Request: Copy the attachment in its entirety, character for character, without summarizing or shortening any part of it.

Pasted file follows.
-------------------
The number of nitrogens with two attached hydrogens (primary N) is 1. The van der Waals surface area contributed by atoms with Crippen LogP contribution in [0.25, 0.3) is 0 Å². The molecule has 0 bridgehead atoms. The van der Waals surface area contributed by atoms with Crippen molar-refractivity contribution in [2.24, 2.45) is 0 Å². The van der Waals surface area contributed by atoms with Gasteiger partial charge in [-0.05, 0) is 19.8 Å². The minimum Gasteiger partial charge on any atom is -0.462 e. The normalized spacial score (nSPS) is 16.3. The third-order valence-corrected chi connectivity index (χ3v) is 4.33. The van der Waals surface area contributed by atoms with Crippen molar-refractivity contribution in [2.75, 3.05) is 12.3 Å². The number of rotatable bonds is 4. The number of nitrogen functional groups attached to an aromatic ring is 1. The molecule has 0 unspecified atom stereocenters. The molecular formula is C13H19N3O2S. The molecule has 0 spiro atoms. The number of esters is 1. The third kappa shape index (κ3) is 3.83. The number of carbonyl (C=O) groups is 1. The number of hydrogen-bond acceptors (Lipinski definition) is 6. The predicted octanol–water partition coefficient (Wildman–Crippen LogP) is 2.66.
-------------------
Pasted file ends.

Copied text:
The number of nitrogens with two attached hydrogens (primary N) is 1. The van der Waals surface area contributed by atoms with Crippen LogP contribution in [0.25, 0.3) is 0 Å². The molecule has 0 bridgehead atoms. The van der Waals surface area contributed by atoms with Crippen molar-refractivity contribution in [2.24, 2.45) is 0 Å². The van der Waals surface area contributed by atoms with Gasteiger partial charge in [-0.05, 0) is 19.8 Å². The minimum Gasteiger partial charge on any atom is -0.462 e. The normalized spacial score (nSPS) is 16.3. The third-order valence-corrected chi connectivity index (χ3v) is 4.33. The van der Waals surface area contributed by atoms with Crippen molar-refractivity contribution in [2.75, 3.05) is 12.3 Å². The number of rotatable bonds is 4. The number of nitrogen functional groups attached to an aromatic ring is 1. The molecule has 0 unspecified atom stereocenters. The molecular formula is C13H19N3O2S. The molecule has 0 spiro atoms. The number of esters is 1. The third kappa shape index (κ3) is 3.83. The number of carbonyl (C=O) groups is 1. The number of hydrogen-bond acceptors (Lipinski definition) is 6. The predicted octanol–water partition coefficient (Wildman–Crippen LogP) is 2.66.